He exited the car and entered the hotel. As usual, the lobby was busy and animated. He rode the elevator to the fifteenth floor where he had reserved a suite for the week-end. They had checked in yesterday afternoon and gone to the theatre to see a return run of “Phantom of the Opera,” Merrilee’s favorite musical. She had already seen it three times, once in Chicago, once in New York and once in London. She owned two DVD’s of it, one in the car and one in their home in Lake Forest. She couldn’t get enough of it, and the music never failed to move her to the point of tears. It was like a musical obsession. He hoped her sympathy for the Phantom would carry over to him.
“Is that you, Cash?” she called out from the bedroom as he entered the suite.
“It’s me alright. I’m going to fix myself a drink. You want one?”
“I’d love a Bloody Mary if they have any tomato mix in the frig. Otherwise a Scotch on Rocks.”
“I’ll see what they have. Then come sit with me. We need to talk.”
That prompted an immediate response. She appeared in the bedroom doorway half undressed, probably trying on new clothes from her morning shopping tour he guessed. Her face was a question mark. “That sounds ominous,” she said.
“Merrilee, put on your robe and come sit with me,” he said again.
The next hour and a half was pure torture for them both as Cash tried to explain the gravity of his business failures, his inability to make things right again, and his eventual illegal attempts to wiggle out from under the financial crises he had created. Bottom line was everything they owned would be sold for restitution and he would be incarcerated in a minimum security facility.
“You mean prison, don’t you? Not a facility. Say it like it is, for God’s sake.”
“What’s going to happen to me? Will there be anything left for me? Will I lose my house, my car?”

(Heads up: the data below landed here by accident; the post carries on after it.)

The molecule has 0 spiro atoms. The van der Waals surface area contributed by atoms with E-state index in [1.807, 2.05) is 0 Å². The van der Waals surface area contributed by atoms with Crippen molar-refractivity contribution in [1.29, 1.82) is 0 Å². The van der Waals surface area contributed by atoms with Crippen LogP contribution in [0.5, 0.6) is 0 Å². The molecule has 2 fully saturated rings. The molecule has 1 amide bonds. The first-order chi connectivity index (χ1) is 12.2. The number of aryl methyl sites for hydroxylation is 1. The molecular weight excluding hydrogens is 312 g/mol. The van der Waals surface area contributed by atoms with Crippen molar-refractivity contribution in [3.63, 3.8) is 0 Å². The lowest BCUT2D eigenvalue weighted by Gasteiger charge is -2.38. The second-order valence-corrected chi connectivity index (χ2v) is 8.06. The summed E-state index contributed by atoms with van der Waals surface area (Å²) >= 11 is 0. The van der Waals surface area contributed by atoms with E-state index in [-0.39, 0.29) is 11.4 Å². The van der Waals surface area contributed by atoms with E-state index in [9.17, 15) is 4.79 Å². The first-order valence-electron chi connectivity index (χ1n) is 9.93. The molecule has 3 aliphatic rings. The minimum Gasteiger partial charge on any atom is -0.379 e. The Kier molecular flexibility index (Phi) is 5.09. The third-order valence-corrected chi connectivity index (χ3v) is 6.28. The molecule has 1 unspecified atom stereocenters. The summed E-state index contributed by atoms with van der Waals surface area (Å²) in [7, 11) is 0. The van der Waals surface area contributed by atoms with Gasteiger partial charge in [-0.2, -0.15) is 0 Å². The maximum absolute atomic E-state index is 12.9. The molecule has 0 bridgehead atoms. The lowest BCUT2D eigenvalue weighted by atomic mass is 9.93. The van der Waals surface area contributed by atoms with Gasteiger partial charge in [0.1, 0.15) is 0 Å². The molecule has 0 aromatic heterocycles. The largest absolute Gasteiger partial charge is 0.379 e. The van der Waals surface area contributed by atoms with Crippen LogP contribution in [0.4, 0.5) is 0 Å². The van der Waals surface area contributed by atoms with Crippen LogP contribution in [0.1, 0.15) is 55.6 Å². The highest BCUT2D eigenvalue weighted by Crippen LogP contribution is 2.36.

“Everything will have to be sold for cash.”
“Cash, how could you do this to me?” she cried. Her words shattered any hope he may have harbored that she would stand by him. Merrilee’s middle name was “me”: Merrilee Me Lemont, no doubt about it. She was already backing away from him, putting distance between them until she entered the bedroom and slammed the door.
Funny how fast love can fly out a window, he thought, and was surprised to find he didn’t care all that much. He had expected this reaction. She would be okay, he knew, other than having to admit her parents were right all along. She would swallow her pride and appeal to her father for new credit cards and her old Lake Forest bedroom.
Her good looks would help her snag a new bank account eventually. No, he was more anxious about himself and how he would handle his new environs. Minimum or maximum security, it was still imprisonment. There was no way he was going to risk being a jail-house lover—no way. He decided to bolt.
Mexico seemed to be the easiest way to go. He had enough cash stashed away in a secret location that would last him a few years if he lived frugally, and he knew enough conversant Spanish to get around.
Flashbacks of the movie The Shawshank Redemption dashed across his battered thought processes, particularly the main character, Andy, who escaped from prison to a small village in Mexico. He could do that. He would assume a new identity after crossing the border at Laredo and avoid the tourist towns, as much as he would love to go to Puerto Vallarta or Cabo San Lucas. Too expensive and in-your-face. Too many tourists who might recognize him.
He remembered reading about a small fishing village called San Agustinillo in Oaxaca and set his sights. He would head out right now, leaving everything behind to avoid raising Merrilee’s suspicions. He drained a quick Scotch-on-the-Rocks and with nothing but the clothes on his back and his passport, left his wife and his soured life behind.
He is still there. In San Agustinillo, minus his Georgio Armani suits and designer shoes and shirts; he wears tee shirts and flip-flops. He is married to a local girl, Maria, who adores him and is pregnant with their second child. He works as a day laborer for the local fishermen or on a nearby coffee plantation when there is work, sometimes three days a week, but mostly two.
Maria sends him off in the morning with a kiss and a lunch bag. Their village is on the Pacific Ocean where he fishes a lot for their dinners. He is as brown-skinned as Maria now and more handsome than ever. His life is lazy and peaceful, without the crippling ambition that led him to this place. He is truly happy for his transition and is grateful to the money gods who turned his life around. His adopted name is Lucky Lancaster, but don’t tell anyone I told you so. DSS
Margaret Lisle of Lisle, IL lives in a senior community, where she says her writing was resurrected. She is a retired Administrative Assistant to a Cook County politician. Her short stories have appeared in several anthologies published by Outrider Press and other literary journals.